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A 10 day road trip around the Scottish Highlands

Scottish Highlands

Meg is a Norfolk-based food blogger who blogs at No Mean Feast. When Coronavirus meant their overseas holiday was cancelled, they decided to go on a road trip to the Scottish Highlands. Meg shares her route and top tips on what to see and do and where to stay.

Before official lockdown, our South Africa adventure was cancelled on the day we were meant to be flying so we were left with bags packed, ‘out of offices’ on and no holiday to go on. The weather forecast looked good, so we decided to drive up to Scotland that afternoon, with Wilfred our dog, and do the Scottish Highlands road trip we’d always wanted to do.

We knew there might be a possibility that it would be cut short if a lockdown was announced, so our trip was about 10 days. However, you could so easily extend it and do 2-3 weeks as there’s so much to see. So many people replied to my Instagram stories at the time asking for our route that I wanted to share it, so Kirsty kindly let me write this post!

Here’s the route we took.

First stop: Edinburgh

We arrived late at night as we’d set off in the afternoon. We weren’t keen to stay in a city too long, given the circumstances, so only stayed in Edinburgh for one full day. You really need more days to do it justice.

Edinburgh castle and the surrounding stony streets are very picturesque. Once you climb the stairs to get up there you’ll need to catch your breath, which is good because it’s a beautiful view to admire.

Also make sure you take the time to walk around Holyrood Park as it’s really pretty and you can climb up to Arthur’s Seat for great views.

Arthur's Seat

If you have a sweet tooth like me, stop in at Fudge Kitchen for smooth and creamy slabs of fudge that are made in front of you. For those interested in fine dining, the tasting menu at Michelin-starred No.1, which sits in the impressive Balmoral Hotel, was really brilliant.

Dessert from No.1 restaurant

Accommodation: As we needed somewhere dog friendly at late notice, we stayed at the cheap and cheerful Holiday Inn Express Royal Mile. Nothing glamorous but clean, comfortable and a great walking distance location to everything we wanted to see.

Loch Ness via Loch Lomond

Top tip: Set off early, fill up your fuel tank and pick up snacks, water, medicines, toiletries etc. BEFORE you leave Edinburgh. Any kind of shops are few and far between in the Highlands.

First things first, ignore Google and your Satnav. Really, just trust me. Take the M8 out of Edinburgh towards Glasgow and follow the A82 all the way through to Loch Ness. It’s a longer route but the scenery on this drive is incredible. Make lots of impromptu stops at the roadside to take photos, follow trails or walk along the edge of a loch – it really made our trip.

This drive took us the whole day with lots of stops and short walks.

Stop 1: Duck Bay

Duck Bay has amazing views over Loch Lomond and is a good picnic spot too. There’s also a restaurant inside the Duck Bay Hotel, which looks over the loch. We didn’t eat there as they’re not dog-friendly but went in to ask them and it looked a lovely spot to have a drink (though I imagine it gets super busy).

Duck Bay

Loch Lomond itself is an area that we were planning to do more of on the way back down but alas, we didn’t get time. You could easily spend a few days here exploring so I’d recommend adding a few days in here now or on the way back!

Stop 2: Falls of Falloch

The Falls of Falloch are just off the A82, in the county of Stirling, and situated in The Trossachs National Park. It’s only a quick walk from the small car park to get to the waterfall. Really worth stopping here.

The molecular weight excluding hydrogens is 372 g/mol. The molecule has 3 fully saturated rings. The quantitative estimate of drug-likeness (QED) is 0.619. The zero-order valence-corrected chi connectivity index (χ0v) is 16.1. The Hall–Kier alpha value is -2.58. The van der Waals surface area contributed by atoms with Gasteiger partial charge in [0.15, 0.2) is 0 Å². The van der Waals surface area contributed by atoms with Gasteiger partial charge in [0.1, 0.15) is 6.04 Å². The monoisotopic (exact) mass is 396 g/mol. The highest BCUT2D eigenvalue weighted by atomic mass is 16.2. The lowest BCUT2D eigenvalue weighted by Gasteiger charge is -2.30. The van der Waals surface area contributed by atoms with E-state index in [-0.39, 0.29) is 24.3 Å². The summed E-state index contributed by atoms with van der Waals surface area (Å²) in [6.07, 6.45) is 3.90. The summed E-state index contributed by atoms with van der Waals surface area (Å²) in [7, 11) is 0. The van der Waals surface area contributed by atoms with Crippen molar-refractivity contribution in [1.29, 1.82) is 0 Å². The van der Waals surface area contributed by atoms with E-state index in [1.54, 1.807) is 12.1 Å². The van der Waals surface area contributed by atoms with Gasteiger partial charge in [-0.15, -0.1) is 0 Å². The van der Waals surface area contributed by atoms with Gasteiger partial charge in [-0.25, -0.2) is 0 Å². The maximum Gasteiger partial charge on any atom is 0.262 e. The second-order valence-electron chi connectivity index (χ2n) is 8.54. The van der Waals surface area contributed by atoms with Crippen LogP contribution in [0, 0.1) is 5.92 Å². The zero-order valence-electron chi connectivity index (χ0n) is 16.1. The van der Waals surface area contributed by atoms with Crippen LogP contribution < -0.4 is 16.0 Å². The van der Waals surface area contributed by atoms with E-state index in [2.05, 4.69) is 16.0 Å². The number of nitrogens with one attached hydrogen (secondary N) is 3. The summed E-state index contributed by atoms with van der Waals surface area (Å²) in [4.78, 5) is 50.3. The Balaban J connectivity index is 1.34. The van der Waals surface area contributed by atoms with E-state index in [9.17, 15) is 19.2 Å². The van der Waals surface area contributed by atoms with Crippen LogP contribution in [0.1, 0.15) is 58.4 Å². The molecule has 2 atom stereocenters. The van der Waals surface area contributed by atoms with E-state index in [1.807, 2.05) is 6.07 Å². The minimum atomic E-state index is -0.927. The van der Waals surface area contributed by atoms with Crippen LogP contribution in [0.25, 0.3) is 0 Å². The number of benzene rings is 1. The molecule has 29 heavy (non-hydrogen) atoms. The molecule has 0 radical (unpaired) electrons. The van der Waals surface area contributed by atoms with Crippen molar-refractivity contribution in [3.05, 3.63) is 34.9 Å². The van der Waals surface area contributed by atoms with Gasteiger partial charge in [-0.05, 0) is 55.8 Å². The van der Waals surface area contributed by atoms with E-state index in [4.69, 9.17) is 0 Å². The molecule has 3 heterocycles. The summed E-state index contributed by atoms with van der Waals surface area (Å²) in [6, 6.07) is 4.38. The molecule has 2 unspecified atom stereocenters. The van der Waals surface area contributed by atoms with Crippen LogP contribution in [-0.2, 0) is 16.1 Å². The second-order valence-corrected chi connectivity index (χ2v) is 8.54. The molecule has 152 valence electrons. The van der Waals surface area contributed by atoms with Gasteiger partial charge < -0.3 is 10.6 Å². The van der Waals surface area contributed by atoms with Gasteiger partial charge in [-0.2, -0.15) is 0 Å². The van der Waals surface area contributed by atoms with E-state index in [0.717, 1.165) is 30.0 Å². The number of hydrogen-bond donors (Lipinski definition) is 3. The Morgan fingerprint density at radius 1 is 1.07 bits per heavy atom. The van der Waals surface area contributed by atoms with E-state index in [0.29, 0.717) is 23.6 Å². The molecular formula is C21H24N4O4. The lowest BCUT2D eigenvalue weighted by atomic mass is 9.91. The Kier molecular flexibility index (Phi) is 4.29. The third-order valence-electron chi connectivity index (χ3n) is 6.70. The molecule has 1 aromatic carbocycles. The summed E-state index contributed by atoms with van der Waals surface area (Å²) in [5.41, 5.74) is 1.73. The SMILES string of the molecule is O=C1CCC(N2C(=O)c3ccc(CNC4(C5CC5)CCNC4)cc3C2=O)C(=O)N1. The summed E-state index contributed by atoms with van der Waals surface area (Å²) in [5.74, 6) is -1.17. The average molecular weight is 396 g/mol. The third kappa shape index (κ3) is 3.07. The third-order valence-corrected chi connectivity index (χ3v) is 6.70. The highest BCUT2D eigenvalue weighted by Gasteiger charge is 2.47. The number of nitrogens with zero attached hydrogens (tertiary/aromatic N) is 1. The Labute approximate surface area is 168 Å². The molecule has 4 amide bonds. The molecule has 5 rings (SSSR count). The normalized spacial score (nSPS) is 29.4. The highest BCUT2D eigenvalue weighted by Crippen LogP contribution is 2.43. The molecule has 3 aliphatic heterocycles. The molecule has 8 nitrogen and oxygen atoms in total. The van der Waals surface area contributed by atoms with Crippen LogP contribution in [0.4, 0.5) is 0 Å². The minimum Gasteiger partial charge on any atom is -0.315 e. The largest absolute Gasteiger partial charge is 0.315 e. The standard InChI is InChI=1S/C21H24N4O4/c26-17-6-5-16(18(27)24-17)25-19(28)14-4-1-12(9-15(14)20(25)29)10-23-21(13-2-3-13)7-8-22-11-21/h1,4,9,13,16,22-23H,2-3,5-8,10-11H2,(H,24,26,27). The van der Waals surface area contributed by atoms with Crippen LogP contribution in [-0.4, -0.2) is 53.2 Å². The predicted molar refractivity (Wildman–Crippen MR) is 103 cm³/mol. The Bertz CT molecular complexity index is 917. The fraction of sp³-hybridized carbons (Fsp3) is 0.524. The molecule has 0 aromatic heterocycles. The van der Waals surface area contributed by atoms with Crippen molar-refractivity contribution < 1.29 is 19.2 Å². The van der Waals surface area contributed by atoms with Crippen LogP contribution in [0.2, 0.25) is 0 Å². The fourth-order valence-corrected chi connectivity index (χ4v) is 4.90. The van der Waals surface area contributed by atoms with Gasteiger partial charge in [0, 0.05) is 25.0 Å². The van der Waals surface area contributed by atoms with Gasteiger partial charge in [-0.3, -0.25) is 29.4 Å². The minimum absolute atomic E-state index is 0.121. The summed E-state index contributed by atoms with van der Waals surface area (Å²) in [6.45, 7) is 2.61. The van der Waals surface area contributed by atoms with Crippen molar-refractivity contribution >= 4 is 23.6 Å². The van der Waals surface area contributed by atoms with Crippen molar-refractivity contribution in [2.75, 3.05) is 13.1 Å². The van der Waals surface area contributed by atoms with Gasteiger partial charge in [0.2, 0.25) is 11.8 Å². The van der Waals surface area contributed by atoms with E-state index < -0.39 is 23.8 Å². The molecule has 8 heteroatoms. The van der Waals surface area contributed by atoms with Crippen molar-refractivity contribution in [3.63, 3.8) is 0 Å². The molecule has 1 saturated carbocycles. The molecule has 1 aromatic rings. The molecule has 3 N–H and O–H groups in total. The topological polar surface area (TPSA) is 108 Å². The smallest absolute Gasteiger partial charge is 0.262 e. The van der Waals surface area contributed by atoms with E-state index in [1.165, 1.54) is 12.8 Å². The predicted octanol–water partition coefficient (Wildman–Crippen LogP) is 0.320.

Falls of Falloch

There are also some great viewpoints and walks to stop at on the roadside as you pass through Glencoe and Fort William too.

Scottish landscape

Accommodation: The Lovat was one of our favourite hotels of the trip. If you can get one of the garden rooms they have their own gated patio, perfect for dogs and for sitting out and watching the sunrise or sunset over the mountains. Their locally-sourced Full Scottish breakfast is a must-try and their tasting menu in the restaurant for dinner was decent too.

Full Scottish breakfast

Loch Ness to Golspie

This was quite a full on day so you could definitely break this up into two days if you wanted to chill a bit more!

Stop 1: Loch Ness

You can’t do the Highlands without visiting Loch Ness, it just wouldn’t be right! It’s in walking distance from The Lovat and we were lucky enough to get there in the morning and have the whole place to ourselves. It was so warm I even dipped my feet in.

Loch Ness

The next bit of the drive goes up into some really windy, hilly roads with amazing views and very changeable weather. We also saw some rare birds according to some lovely birdwatchers we met on a riverbank who lent us their binoculars!

Drive from Loch Ness to Golspie

Stop 2: Falls of Foyers

The Fall of Foyers is a waterfall on the River Foyers. To visit it, just park across the road and then descend a lot of steps… but it’s really worth it when you see the power and strength of the main waterfall. It’s one of the UK’s biggest waterfalls.

Falls of Foyers

Stop 3: Fairy Glen Falls

Okay… I think I have a thing for waterfalls! We didn’t see any fairies…. but this is a really lovely walk through woodland, which takes you to a set of cute little waterfalls. Look out for the wooden “wishing logs” with pennies stuck in them for good luck.

Fairy Glen Falls

Stop 4: Dornoch beach

The golden hour here made for amazing photos. There’s also a chocolate shop in Dornoch which I wanted to try called Cocoa Mountain, but unfortunately it shut early that day. We had takeaway fish and chips from local favourite The Trawler in Golspie and ate them overlooking the beach whilst the sun set. Bliss!

Dornoch beach in golden hour

Accommodation: I’m not going to share the hotel I stayed in because I wouldn’t recommend it. It was very dated and the people there gave me the creeps!